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EC: Im talking with Dr. Chris Watts of the FDA. Whats your title?
CW: Team Leader for standards and technology, Office of Pharmaceutical Sciences (OPS).
EC: All these changes keep coming. OK now, heres a real tough question to start off with. How do you like your new digs over at the old Office of Naval Research facility?
CW: Theyre fantastic. I really like having most of our people in one location, especially for OPS.
EC: Instead of having people running around and telecommuting?
CW: Yes. Were waiting for generics to get out there and biotech products. But most of the CDER people are already there.
EC: Ive heard the laboratory facilities there are really outstanding.
CW: Yes, the laboratories are right there and we have a great lab space where we can do the process-based research using process equipment, not just lab-scale equipment.
EC: I was just telling Moheb [Nasr] that most people in the industry only see the regulatory face of FDA, but they dont realize, or never knew, the quality of people that you have working in the labs.
CW: True, and thats where Moheb came from.
EC: You could take any of these people and theyd be at home anywhere, at any university or industrial or academic research center anywhere in the world. I remember a fellow in Laurel a few years back doing MS MS MS work on estrogens, female replacement hormone research work At the time, MIT didnt have some of the equipment that he was using. It was really cutting-edge.
CW: Our labs, some of the people in St. Louis, we're going to present some great posters. Robbe has done some good work, and Chris Ellis, and the entire OTR lab staff. And did you know that we now have a new OTR director, too: Vince Vilker?
EC: Now everyone else will know, too. I get CDERs daily newsletter. It is a wonderful resource, especially for me as a consultant. I love to mine the CDER web site. I cant tell you how many excellent slides Ive found up there and referred to in my courses.
CW: And its all public information.
EC: Making the law transparent gives people a lot more confidence.
CW: It really helps do away with podium policies.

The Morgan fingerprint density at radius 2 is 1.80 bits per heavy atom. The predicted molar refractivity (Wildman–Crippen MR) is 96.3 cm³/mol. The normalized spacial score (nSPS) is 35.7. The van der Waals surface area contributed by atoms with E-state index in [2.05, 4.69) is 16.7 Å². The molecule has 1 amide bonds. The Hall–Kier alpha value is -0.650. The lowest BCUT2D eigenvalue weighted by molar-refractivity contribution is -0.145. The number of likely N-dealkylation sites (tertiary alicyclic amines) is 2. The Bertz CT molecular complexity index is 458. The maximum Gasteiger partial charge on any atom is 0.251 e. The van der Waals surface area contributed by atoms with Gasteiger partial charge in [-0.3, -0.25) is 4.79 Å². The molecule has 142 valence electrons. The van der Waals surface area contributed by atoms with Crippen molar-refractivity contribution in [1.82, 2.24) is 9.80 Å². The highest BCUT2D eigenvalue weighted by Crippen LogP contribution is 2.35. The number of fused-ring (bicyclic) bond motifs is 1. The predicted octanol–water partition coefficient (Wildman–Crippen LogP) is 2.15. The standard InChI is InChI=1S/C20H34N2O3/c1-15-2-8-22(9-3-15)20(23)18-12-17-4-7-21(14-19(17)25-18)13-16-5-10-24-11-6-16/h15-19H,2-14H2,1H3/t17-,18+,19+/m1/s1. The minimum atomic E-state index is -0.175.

EC: Last year when you and Ali were kind enough to be interviewed for this magazine I guess hes off somewhere else in the world on another mission We cant be selfish and keep everyone from FDA here. There have been some changes Im assuming that a large number of other companies have given intent to do PAT. Youd said there were no plans to change the guidance or to reissue another PAT guidance. But I guess do it the best you can scientifically doesnt need to be improved.
CW: Absolutely. But we did get a lot of questions about PAT vs. QbD and whether the Agency was losing interest in PAT. If anything, were more interested in PAT than ever before. And its not just the new drugs. The most encouraging thing to me is well, consider IFPAC. In the four or five years that Ive been coming to this conference, the progression in the discussion on PAT in pharma has gone far beyond the academic exercise "This is what we could do, and this is what we may do to This is what weve done and this is what were going to do tomorrow and this, the next day.
EC: So were not doing what Ive always referred to as PAT by PowerPoint?
CW: Exactly. And, by the way, we use that phrase all the time. David Radspinner and I did a session just this morning. We said, when we put this session together, pharmas made significant progressions in applying PAT. We said, We know PAT by PowerPoint, but we want good, strong examples of what has actually been done. It was a good session, and there have been a couple of really strong sessions at this years conference.
EC: Originally in 1998 I was reminiscing with Moheb he was in an IFPAC session that I was organizing in San Diego. In those days, I had one session in the morning, and Rick Cooley had one in the afternoon, and that was it for the week. Everyone went off to the gaming tables or to Lake Las Vegas in between. But look at the program now, with all the three, four, five concurrent sessions. Large as I am, I cant split myself up to attend them all. It is almost frustrating. It has really exploded.
CW: You cant keep up with everything thats happening. The excitement for us is the variety of PAT projects. The perception in the industry is that the large pharma companies are the only ones doing PAT. In fact, while the large ones are obviously very active, we have some really great examples of PAT being done by smaller companies, by generics manufacturers.
EC: Other than by Ajaz's team at Sandoz?
CW: We also see more biotech examples. Its encouraging to see the breadth and depth of activity in the pharma industry.
EC: I see biotech more and more and am getting contacts here and abroad. I used to laugh about NIR. People used to ask me about three uses but PAT has given it new life. Tell me about EMEA. They seem to be pretty neutral regarding PAT. Theyre not against it, but theyre not pushing it like FDA.
CW: I know theyre active in it. Were all on the same page re: discussions of ICH Q8.There are no philosophical differences. Theyre supporting it, but different regions may have different regulations by which they have to operate. Moheb and Helen have both been very active in maintaining links with EMEA, meeting with EMEA and discussing PAT with them. On more than one occasion, PAT has been the specific subject of meetings.